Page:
Today is the day that I have my guest. If you didn't figure out who it was, the above photo is your clue. The interview below is the answer. Jack Kilborn is also known as JA Konrath (author of Whiskey Sour, Rusty Nail, Cherry Bomb and more) AFRAID is coming out this month and JA (Joe) is doing a blog tour to help promote it. I want to send out a huge thank you to Joe for agreeing to stop by. I wonder if it has anything to do with the beers I promised him after the interview?!?
Amy: Joe, welcome to Random Thoughts! Obviously this isn't a typical writer's blog. I'm glad that you could make time to stop by during your busy blog tour. You must be exhausted.
Joe: Happy St. Patty's Day! Thanks for having me. I'm far from exhausted. I am, however, pretty relaxed. On March 17th, the bars all open at 9am, and it's a tradition to have beer and eggs with my buddies. Not beer+eggs together; the beer and eggs stay separated, but they
are consumed at the same time. More beer than eggs. Green beer, of course. There's a Dr. Seuss book in there somewhere.
Amy: Being that you are my first ever guest, I wanted to come up with some deeply thought provoking questions. What is your favorite Rick Springfield song?
Joe: Jessie's Girl. I mean, where can I find a woman like that?
Amy: I'm just kidding. I know that you are way too busy writing books to entertain me and don't have time for music. Speaking of your books, what made you decide to do this blog tour (besides promoting AFRAID?)
Joe: I did it to promote Afraid. :)
Also, I love experiments, and have done many as an author. It's hard to judge what works, as far as self-promotion goes. This is a chance to watch my stats, hear feedback, and figure out if this blog touring thing really helps to sell books. Or not.
So far, my blog traffic has gone up, my backlist sales on Amazon have gone up, and I'm getting a lot of email and meeting a lot of new people.
So it seems to be, at this point, a smart thing to have done.
The sites I visit are also reporting increased traffic and comments, so this is a mutually beneficial experiment.
Amy: Why do you feel that it's important for writers to help each other out like this? Isn't writing and publishing a little "dog eat dog"?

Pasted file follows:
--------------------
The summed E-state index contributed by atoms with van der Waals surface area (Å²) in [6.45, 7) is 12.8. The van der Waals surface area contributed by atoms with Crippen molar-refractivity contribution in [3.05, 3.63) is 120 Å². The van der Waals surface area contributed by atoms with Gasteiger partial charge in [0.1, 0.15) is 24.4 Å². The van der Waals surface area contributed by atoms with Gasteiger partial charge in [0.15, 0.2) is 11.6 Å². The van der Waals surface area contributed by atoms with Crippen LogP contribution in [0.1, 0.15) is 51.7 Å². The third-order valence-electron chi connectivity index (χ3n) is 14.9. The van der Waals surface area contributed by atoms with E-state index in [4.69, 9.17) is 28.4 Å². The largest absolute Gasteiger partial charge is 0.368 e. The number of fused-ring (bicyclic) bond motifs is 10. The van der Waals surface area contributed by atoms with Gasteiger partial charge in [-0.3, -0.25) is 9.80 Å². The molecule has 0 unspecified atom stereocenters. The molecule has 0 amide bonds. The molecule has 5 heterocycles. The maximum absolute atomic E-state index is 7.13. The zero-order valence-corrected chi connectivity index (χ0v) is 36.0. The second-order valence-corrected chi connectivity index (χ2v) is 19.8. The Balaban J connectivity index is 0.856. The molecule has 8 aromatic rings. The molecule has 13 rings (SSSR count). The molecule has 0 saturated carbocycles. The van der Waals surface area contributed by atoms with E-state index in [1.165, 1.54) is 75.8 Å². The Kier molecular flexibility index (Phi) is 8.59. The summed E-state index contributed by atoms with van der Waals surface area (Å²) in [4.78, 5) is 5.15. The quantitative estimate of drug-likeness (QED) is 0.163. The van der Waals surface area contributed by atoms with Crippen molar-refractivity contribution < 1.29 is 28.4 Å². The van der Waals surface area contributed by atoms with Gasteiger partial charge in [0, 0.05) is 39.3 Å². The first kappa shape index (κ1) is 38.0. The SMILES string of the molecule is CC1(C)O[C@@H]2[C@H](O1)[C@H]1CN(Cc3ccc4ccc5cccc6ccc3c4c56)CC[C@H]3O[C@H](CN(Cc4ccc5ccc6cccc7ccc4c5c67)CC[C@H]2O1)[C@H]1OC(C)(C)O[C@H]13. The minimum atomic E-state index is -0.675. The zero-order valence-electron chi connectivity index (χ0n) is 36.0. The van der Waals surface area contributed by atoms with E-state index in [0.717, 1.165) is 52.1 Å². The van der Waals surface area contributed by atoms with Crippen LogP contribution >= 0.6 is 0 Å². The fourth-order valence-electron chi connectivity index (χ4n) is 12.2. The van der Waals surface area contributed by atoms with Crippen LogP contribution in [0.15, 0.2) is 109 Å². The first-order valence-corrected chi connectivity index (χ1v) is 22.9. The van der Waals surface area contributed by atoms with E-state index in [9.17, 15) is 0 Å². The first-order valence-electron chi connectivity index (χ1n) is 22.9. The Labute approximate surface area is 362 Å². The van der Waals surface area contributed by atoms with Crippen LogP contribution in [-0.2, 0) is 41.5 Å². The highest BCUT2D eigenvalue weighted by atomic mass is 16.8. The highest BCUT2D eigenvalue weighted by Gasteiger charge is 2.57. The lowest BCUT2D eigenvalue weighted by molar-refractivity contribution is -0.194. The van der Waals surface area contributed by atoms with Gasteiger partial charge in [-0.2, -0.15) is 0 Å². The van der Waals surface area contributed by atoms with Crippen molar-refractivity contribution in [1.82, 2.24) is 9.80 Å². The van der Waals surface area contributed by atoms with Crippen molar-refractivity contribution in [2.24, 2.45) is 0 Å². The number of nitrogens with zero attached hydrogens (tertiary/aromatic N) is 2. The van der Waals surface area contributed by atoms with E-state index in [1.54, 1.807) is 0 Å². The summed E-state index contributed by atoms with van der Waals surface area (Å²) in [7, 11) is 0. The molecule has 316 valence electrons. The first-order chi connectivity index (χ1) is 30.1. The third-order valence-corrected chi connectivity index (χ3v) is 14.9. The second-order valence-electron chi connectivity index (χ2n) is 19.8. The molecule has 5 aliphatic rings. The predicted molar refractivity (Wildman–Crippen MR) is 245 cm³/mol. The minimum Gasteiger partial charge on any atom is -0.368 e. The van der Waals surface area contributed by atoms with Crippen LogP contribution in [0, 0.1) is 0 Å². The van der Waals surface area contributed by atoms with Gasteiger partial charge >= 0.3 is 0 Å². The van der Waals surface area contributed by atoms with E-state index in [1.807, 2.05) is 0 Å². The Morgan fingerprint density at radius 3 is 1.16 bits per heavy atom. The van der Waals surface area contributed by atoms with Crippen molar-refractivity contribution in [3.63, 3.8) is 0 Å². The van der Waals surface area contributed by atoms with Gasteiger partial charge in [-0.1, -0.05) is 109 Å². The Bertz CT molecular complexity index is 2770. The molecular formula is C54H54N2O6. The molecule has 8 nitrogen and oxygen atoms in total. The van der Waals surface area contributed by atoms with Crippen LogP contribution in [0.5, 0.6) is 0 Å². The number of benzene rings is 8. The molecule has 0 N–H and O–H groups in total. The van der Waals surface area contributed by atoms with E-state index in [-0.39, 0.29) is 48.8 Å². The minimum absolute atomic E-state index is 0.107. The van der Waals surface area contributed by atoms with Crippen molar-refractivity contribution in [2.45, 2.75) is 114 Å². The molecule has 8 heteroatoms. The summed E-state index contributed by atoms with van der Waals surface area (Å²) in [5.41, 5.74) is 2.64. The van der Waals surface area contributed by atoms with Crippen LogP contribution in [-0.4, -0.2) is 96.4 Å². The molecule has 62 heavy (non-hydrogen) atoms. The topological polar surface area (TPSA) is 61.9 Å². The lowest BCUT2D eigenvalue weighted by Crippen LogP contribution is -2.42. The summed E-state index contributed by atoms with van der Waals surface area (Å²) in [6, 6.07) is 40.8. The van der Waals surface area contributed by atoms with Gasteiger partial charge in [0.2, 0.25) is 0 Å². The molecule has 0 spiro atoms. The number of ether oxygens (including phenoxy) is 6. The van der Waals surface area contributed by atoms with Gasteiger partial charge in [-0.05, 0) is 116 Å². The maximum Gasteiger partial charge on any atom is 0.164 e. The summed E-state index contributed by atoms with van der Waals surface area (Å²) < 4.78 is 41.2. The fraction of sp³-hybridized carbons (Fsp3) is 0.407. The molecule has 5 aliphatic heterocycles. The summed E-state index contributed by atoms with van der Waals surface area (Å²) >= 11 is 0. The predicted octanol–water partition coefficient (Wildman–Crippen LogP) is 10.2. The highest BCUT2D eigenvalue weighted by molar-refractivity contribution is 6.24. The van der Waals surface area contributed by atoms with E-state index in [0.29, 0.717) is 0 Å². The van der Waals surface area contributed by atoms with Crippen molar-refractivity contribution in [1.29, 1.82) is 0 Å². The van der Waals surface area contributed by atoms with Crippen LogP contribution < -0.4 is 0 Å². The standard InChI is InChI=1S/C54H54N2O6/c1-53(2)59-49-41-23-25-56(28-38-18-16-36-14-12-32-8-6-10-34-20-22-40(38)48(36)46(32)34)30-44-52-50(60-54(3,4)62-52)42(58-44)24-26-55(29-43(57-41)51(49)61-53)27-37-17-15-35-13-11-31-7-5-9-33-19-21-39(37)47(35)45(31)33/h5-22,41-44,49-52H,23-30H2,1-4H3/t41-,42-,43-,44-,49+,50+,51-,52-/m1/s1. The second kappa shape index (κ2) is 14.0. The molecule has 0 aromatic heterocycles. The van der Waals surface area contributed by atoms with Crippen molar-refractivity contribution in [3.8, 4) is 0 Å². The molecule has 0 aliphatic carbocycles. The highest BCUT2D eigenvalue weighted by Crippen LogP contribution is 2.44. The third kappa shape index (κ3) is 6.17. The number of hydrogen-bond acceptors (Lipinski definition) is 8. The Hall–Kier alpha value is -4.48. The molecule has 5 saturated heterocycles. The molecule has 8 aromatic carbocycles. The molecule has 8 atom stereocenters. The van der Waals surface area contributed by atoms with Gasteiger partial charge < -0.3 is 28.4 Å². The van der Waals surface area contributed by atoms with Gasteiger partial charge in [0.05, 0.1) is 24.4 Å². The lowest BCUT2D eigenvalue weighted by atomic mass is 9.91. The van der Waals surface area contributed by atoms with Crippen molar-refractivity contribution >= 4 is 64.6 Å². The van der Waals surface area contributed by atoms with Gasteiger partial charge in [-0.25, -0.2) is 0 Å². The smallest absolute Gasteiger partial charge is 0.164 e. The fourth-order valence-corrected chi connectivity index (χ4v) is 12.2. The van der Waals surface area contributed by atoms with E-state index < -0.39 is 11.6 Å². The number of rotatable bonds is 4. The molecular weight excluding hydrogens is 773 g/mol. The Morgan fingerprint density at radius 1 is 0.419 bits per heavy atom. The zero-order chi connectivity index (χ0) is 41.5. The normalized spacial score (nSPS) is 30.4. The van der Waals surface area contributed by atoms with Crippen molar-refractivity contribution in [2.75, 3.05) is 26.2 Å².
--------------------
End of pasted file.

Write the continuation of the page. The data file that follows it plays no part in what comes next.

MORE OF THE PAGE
Joe: Not at all. My fans can be your fans. It's never an either/or choice. If someone enjoys books, chances are their favorite authors don't write them quick enough, so they're always on the lookout for new material to read. No authors are in competition with each other.
This is an extremely difficult business to break into, and it's even harder to stay published than it is to get published in the first place. There is nothing but benefits in helping each other. Trading links, sharing advice, networking to find out who is editing anthologies, which agents are good or bad--it all makes this biz a little bit easier.
Amy: Do you find that you are doing more, less, or about the same amount of self promotion now that you did with your first book?
Joe: I'm always promoting. It's part of the business. Name recognition and brand awareness require ongoing attention to maintain, and extra attention to grow.
For each book, I work with my publisher on various campaigns, and we've tried many things. Conventional and unconventional book tours. Mass mailings. Contests and events. This blog tour is just the latest idea in a never-ending cycle of ideas.
So, to answer your question, I'm pretty much always working my butt off, no matter the book.
The question always arises: Can an author make a difference in their own sales? After all, if you look at just about every bestselling author in the history of books, very few have done as much promotion as I have, yet they sell in much bigger numbers.
The publisher is the one that decides on the advertising and marketing budget, on how big the print run is, on how hard they're going to push a book. Publishers can always do more than writers. But books still sell one at a time. Every time you, as an author, do something that leads to a sale, it helps. Maybe your efforts can't compete with a publishing sales rep who manages to get your books into Wal-Mart, but an author's efforts, both tangible and intangible, do help.
It comes down to whether or not you think your efforts are worth the time and money you spend on them. That depends on your goals.
My goal is to sell as many books as possible. That means taking some control over the situation, not leaving my fate completely up to my publisher.
Luck plays a huge part in success. But persistent people seem to get luckier.
Amy: I have to comment on Sheila( tequila-for-sheila). Has her replacement been paid for yet? How's that working out?
Joe:I did finally buy Leela, her replacement. She's not quite paid for, but the donations are still trickling in. BTW, my wife isn't allowed to touch Leela.
All authors need a GPS. We should all be visiting bookstores, meeting booksellers, signing stock and/or suggesting orders. A GPS makes finding these bookstores easier.
Booksellers consider a signed book a sold book. Signed books can still be returned, but they have a better chance of selling. Not only is a signature added value for the buyer, but signed books areusually displayed face out, which brings more attention to them.
Amy: Well, I'd like to thank Joe for stopping by but we have to go now because I promised him a beer!
Joe: Thanks! I'm about ready for another round of eggs as well. While I'm indulging in dairy foods and alcohol, I encourage all of your readers to buy my very scary horror novel, Afraid, written under my pen name, Jack Kilborn. If you like scary, you'll like Afraid. I promise. :)